mike_s Solo Diver

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    as for "minimal flow" referenced above, Vortex puts out something like 28 MILLION gallons of water per day. So even though the surface seems flat and calm, there is a LOT of water moving through there and down the stream.

    I wouldn't characterize it as "minimal flow" is all.
     
  7. Spd 135

    Spd 135 Solo Diver

    # of Dives: 500 - 999
    Location: Slidell La
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    You have missed the mark on this one. The cave (spring) is the source of the water here. It is captured in a basin and then it runs off. Flow is not minimal in fact is pretty decent.

    I work with HELP Search and Rescue here in Louisiana. I dive and run side scan sonar for them. They have tracking dogs and cadaver dogs. The dogs used on this team can smell bodies under a still pond or on the raging Pearl River. These dogs have located a body around Hattisburg that had been buried for two years. I also run tracks with our police K-9's and have seen them find a suspect hours (5-6) after the incident several times in the last 19 years. If the cadaver dogs are showing interest, especially if more than one does, than you can pretty much count on that. A K-9 nose is a very solid resource. :coffee:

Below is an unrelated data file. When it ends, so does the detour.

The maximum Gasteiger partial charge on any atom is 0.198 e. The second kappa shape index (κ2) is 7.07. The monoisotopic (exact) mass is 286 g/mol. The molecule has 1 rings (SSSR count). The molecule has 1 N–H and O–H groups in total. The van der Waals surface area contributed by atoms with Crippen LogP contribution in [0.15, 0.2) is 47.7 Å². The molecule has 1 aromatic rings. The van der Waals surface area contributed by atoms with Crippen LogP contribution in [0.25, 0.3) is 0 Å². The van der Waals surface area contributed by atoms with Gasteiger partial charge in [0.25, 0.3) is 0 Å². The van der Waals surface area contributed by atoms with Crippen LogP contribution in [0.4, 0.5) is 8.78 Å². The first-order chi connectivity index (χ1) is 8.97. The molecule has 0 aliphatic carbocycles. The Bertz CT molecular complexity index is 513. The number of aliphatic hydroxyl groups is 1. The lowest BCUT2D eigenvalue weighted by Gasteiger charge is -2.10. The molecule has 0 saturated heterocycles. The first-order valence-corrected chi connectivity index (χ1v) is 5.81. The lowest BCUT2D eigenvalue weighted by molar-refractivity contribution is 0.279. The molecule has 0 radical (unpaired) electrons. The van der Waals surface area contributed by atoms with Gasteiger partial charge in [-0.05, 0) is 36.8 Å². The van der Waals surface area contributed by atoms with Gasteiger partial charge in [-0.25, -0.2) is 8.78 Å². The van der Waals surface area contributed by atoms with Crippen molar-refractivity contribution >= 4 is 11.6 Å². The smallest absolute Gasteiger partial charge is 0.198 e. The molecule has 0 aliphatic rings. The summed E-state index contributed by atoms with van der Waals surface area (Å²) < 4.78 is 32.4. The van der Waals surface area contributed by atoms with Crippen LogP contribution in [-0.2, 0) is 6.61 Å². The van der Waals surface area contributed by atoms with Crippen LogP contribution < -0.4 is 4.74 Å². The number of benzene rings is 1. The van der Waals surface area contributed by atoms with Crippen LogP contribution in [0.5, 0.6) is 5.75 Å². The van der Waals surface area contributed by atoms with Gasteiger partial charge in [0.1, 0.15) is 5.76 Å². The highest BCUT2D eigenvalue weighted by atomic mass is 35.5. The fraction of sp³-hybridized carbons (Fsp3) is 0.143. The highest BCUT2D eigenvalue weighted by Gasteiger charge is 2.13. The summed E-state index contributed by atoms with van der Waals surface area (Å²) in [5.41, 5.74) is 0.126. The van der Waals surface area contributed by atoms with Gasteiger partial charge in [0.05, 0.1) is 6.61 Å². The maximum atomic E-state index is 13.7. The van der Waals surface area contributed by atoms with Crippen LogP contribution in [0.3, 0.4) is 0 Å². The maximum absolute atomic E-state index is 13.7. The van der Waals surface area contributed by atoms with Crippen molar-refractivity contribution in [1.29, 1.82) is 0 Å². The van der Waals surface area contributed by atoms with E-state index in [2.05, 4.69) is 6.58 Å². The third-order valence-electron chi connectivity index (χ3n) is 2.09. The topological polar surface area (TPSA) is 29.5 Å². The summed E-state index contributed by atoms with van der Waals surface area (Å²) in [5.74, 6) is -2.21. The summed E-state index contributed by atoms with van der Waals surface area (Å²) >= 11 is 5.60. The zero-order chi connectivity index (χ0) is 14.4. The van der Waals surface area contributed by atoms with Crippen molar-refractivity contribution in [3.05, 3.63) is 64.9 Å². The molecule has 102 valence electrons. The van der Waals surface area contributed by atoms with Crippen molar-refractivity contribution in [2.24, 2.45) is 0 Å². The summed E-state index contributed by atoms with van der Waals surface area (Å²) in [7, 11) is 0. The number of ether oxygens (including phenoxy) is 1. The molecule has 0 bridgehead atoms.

8. Rick Murchison

    Rick Murchison Trusty Shellback Staff Member ScubaBoard Supporter

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    As for getting water that's been by places 1500' in the cave to the surface at the floating dock, we need to look at velocity, and the flow at Vortex is plenty to carry water from 1500' back out into the main spring basin within a few hours, no problem. As the body's likely been down there at least seven days now, if the body's producing any chemicals they're definitely in the spring basin where the dogs are.
    Whether the concentrations are high enough for a dog to detect is a question I'm not qualified to answer, but the flow's there... even the little branches that I'd characterize as "still" have enough flow to carry water into the main tunnel within a few hours, where I'd estimate the flow to average some 10 feet per minute.
    Rick
     
  9. Hetland

    Hetland Solo Diver

    # of Dives: 500 - 999
    Location: Gulf of Mexico
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    As someone who has spent almost seven years working hand in hand with narcotic-detecting dogs, I can say for a fact that you are wrong. Show me a scientific device that can smell cocaine inside of a welded metal container, that's inside of a gasoline tank... filled with gasoline, and I will show you a dozen dogs that could do it faster.

    And I can't smell cocaine from 5 feet away, but I sure as hell can smell decomp.
     
  10. Cave Diver

    Cave Diver Divemaster

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    Keep in mind, it doesn't say the body of what. They could be picking up the scent of a dead raccoon for that matter. I think it's a bit early to make any assumption on what they alerted on.